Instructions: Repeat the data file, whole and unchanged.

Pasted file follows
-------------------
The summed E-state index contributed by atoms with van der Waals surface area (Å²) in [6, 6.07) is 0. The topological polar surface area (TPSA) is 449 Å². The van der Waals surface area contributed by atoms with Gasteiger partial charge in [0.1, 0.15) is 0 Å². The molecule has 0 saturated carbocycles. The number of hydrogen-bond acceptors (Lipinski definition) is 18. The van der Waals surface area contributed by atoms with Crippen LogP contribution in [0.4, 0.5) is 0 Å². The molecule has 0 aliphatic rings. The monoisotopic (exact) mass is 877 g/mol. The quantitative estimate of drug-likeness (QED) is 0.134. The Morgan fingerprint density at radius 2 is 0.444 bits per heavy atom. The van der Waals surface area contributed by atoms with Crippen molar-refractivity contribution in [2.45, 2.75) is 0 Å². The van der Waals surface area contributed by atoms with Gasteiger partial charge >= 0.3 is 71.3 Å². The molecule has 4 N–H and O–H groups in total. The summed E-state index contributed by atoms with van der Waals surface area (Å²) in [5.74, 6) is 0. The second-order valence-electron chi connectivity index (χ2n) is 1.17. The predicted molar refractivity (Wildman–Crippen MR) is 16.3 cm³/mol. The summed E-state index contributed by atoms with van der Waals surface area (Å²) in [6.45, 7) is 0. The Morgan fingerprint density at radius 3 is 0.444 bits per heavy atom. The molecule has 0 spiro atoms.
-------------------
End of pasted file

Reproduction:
The summed E-state index contributed by atoms with van der Waals surface area (Å²) in [6, 6.07) is 0. The topological polar surface area (TPSA) is 449 Å². The van der Waals surface area contributed by atoms with Gasteiger partial charge in [0.1, 0.15) is 0 Å². The molecule has 0 saturated carbocycles. The number of hydrogen-bond acceptors (Lipinski definition) is 18. The van der Waals surface area contributed by atoms with Crippen LogP contribution in [0.4, 0.5) is 0 Å². The molecule has 0 aliphatic rings. The monoisotopic (exact) mass is 877 g/mol. The quantitative estimate of drug-likeness (QED) is 0.134. The Morgan fingerprint density at radius 2 is 0.444 bits per heavy atom. The van der Waals surface area contributed by atoms with Crippen molar-refractivity contribution in [2.45, 2.75) is 0 Å². The van der Waals surface area contributed by atoms with Gasteiger partial charge >= 0.3 is 71.3 Å². The molecule has 4 N–H and O–H groups in total. The summed E-state index contributed by atoms with van der Waals surface area (Å²) in [5.74, 6) is 0. The second-order valence-electron chi connectivity index (χ2n) is 1.17. The predicted molar refractivity (Wildman–Crippen MR) is 16.3 cm³/mol. The summed E-state index contributed by atoms with van der Waals surface area (Å²) in [6.45, 7) is 0. The Morgan fingerprint density at radius 3 is 0.444 bits per heavy atom. The molecule has 0 spiro atoms.